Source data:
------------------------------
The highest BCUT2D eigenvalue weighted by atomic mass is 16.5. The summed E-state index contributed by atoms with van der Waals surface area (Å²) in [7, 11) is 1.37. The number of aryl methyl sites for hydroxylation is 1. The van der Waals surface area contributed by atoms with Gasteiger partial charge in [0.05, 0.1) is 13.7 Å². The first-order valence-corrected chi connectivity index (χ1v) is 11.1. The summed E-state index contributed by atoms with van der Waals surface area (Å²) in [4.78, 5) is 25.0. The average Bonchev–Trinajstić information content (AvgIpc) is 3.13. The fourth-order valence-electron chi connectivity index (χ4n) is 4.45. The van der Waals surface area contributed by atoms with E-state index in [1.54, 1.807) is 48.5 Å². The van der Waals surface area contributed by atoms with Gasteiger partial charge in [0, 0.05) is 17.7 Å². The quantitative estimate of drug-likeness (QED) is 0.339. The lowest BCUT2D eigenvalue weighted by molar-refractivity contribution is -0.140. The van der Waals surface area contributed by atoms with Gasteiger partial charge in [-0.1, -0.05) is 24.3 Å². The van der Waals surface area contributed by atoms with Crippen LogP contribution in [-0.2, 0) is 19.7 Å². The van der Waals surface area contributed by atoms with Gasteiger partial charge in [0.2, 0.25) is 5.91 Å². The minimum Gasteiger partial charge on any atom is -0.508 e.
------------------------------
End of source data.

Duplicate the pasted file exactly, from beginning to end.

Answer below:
The highest BCUT2D eigenvalue weighted by atomic mass is 16.5. The summed E-state index contributed by atoms with van der Waals surface area (Å²) in [7, 11) is 1.37. The number of aryl methyl sites for hydroxylation is 1. The van der Waals surface area contributed by atoms with Gasteiger partial charge in [0.05, 0.1) is 13.7 Å². The first-order valence-corrected chi connectivity index (χ1v) is 11.1. The summed E-state index contributed by atoms with van der Waals surface area (Å²) in [4.78, 5) is 25.0. The average Bonchev–Trinajstić information content (AvgIpc) is 3.13. The fourth-order valence-electron chi connectivity index (χ4n) is 4.45. The van der Waals surface area contributed by atoms with E-state index in [1.54, 1.807) is 48.5 Å². The van der Waals surface area contributed by atoms with Gasteiger partial charge in [0, 0.05) is 17.7 Å². The quantitative estimate of drug-likeness (QED) is 0.339. The lowest BCUT2D eigenvalue weighted by molar-refractivity contribution is -0.140. The van der Waals surface area contributed by atoms with Gasteiger partial charge in [-0.1, -0.05) is 24.3 Å². The van der Waals surface area contributed by atoms with Crippen LogP contribution in [-0.2, 0) is 19.7 Å². The van der Waals surface area contributed by atoms with Gasteiger partial charge in [0.2, 0.25) is 5.91 Å². The minimum Gasteiger partial charge on any atom is -0.508 e.